And, thus the issues for Florida workers' compensation appear to be minimal for now. That is not to say that issues will not or cannot arise. However, it is likely that those developments are for another post, another day.

Tuesday, March 19, 2019

Universal Income Again

Universal Basic Income is back in the news. A recurrent theme of this blog has been the ever increasing impact of artificial intelligence and robotics. The world of work is changing, and that is affecting us all. The evolution of the working world will impact what we consume, how it is produced and delivered, and more. 

For background, read How Will Attorneys (or any of us adapt). About a year later, I broached the topic of Universal Income in Universal Income, A Reality Coming? That focused upon technologists who had begun to float the idea that in a world of technological utopianism there would be little if any work, and thus a need for people to received money from some source in order to engage in economic exchanges, that is to buy the goods their lives require. 

Last Labor Day, I penned Let them Eat Brioche. The discussion there focused significantly on the recent end to an experiment in Finland regarding Basic Income. That attempt involved 2,000 Finnish being paid "$685 a month whether they found work or not" There were various perspectives expressed regarding whether that experiment was a success and even about whether it was even of sufficient size and scope to make such conclusions. 

In February 2018, the British Broadcasting Company (BBC) reported some analysis of the results of Finland's foray in to UBI. It concluded that Finland basic income trial left people 'happier but jobless.' In what was seemingly a surprise to some, handing people almost $700 per month with no strings attached somehow made those people happier. Conversely, there is surprise that the UBI program did not result in those recipients finding work.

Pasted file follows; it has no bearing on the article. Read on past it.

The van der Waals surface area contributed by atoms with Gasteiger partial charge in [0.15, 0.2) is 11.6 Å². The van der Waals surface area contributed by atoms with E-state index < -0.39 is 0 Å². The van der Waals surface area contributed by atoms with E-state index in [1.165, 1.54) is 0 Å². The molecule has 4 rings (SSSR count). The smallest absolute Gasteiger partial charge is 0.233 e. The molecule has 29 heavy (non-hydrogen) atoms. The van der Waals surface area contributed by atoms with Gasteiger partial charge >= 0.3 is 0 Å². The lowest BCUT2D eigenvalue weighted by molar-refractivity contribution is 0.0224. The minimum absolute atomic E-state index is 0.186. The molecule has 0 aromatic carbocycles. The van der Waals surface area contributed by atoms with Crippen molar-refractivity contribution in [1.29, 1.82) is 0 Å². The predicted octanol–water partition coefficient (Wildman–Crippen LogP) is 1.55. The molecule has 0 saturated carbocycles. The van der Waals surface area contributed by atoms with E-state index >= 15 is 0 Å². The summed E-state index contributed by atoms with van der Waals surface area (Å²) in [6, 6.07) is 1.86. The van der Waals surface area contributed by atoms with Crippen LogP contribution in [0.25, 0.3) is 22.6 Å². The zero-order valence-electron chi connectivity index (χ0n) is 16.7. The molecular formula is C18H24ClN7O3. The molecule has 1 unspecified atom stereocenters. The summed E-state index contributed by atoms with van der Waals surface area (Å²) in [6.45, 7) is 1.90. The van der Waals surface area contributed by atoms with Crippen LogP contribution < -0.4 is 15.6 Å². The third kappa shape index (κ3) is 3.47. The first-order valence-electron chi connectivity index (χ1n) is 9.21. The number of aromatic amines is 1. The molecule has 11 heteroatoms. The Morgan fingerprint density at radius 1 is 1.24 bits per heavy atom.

Those who advocate for UBI are convinced that such a program of free and unconditional support will benefit recipients. They contend that payments like this will free people to undertake education or training opportunities in order to adapt to an evolving economy. They believe it would alleviate the impact of technology on the workforce. 

Since the Finland experiment ended in December 2018, officials there have been measuring the impact of their foray into UBI. The contention or theory was that "a guaranteed safety net would help people find jobs." In many systems that provide support for "unemployment" or "underemployment," there are requirements that a recipient looks for work. And, the obtention of work and income may result in a decrease or elimination of the support payments. 

Not so in the UBI experiments. In the Finland effort, the monthly payment remained guaranteed regardless of any attempt to find work or absence thereof. There was apparently some conjecture that people were disinclined to accept some types of work in an unemployment benefit setting, "insecure gig economy work," because that might impact receipt of benefits. Thus, the guarantee of UBI might mitigate that fear and lead to more robust participation in the workplace since working would not reduce government benefits. 

That contention appears unsupported by the data from Finland. The BBC reports that "employment levels did not improve." It notes that the beginning of this effort "attracted international interest." However, the Finland results "have now raised questions about the effectiveness of such schemes." The BBC outlines various other experiments underway in places like Kenya, Italy, and the Netherlands. 

The BBC notes Finland's researchers are "still trying to work out exactly why" more people did not become employed through this UBI experiment. They expect to publish a report in another year, detailing their findings. There are some who contend that the UBI focus is "too heavily on individuals' personal wealth and buying power." Instead, they advocate focus on "companies wasting resources by producing far more stuff than people need, and over-working their employees in the process." That is, a seeming advocacy for market controls that would exert more control on what is produced for consumption.